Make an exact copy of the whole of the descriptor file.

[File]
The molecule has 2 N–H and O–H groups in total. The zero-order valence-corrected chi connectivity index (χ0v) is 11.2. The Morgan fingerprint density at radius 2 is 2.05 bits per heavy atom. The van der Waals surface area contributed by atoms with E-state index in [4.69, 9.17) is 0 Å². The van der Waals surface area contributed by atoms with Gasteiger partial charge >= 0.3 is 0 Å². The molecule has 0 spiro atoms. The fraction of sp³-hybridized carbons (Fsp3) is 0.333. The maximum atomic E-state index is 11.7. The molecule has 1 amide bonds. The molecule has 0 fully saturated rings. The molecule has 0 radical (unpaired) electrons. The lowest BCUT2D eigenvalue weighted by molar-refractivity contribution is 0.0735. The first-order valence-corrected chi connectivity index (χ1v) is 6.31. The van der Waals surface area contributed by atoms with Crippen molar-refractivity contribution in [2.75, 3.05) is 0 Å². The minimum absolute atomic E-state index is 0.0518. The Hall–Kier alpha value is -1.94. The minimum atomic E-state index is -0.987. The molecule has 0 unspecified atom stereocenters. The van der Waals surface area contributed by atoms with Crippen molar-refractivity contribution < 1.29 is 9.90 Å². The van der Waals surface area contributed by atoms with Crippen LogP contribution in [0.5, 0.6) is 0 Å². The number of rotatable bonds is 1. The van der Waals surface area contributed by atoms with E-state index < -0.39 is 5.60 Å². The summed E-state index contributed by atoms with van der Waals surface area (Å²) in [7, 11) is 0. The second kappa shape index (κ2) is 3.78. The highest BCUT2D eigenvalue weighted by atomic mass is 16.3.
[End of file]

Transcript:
The molecule has 2 N–H and O–H groups in total. The zero-order valence-corrected chi connectivity index (χ0v) is 11.2. The Morgan fingerprint density at radius 2 is 2.05 bits per heavy atom. The van der Waals surface area contributed by atoms with E-state index in [4.69, 9.17) is 0 Å². The van der Waals surface area contributed by atoms with Gasteiger partial charge >= 0.3 is 0 Å². The molecule has 0 spiro atoms. The fraction of sp³-hybridized carbons (Fsp3) is 0.333. The maximum atomic E-state index is 11.7. The molecule has 1 amide bonds. The molecule has 0 fully saturated rings. The molecule has 0 radical (unpaired) electrons. The lowest BCUT2D eigenvalue weighted by molar-refractivity contribution is 0.0735. The first-order valence-corrected chi connectivity index (χ1v) is 6.31. The van der Waals surface area contributed by atoms with Crippen molar-refractivity contribution in [2.75, 3.05) is 0 Å². The minimum absolute atomic E-state index is 0.0518. The Hall–Kier alpha value is -1.94. The minimum atomic E-state index is -0.987. The molecule has 0 unspecified atom stereocenters. The van der Waals surface area contributed by atoms with Crippen molar-refractivity contribution < 1.29 is 9.90 Å². The van der Waals surface area contributed by atoms with Crippen LogP contribution in [0.5, 0.6) is 0 Å². The number of rotatable bonds is 1. The van der Waals surface area contributed by atoms with E-state index < -0.39 is 5.60 Å². The summed E-state index contributed by atoms with van der Waals surface area (Å²) in [7, 11) is 0. The second kappa shape index (κ2) is 3.78. The highest BCUT2D eigenvalue weighted by atomic mass is 16.3.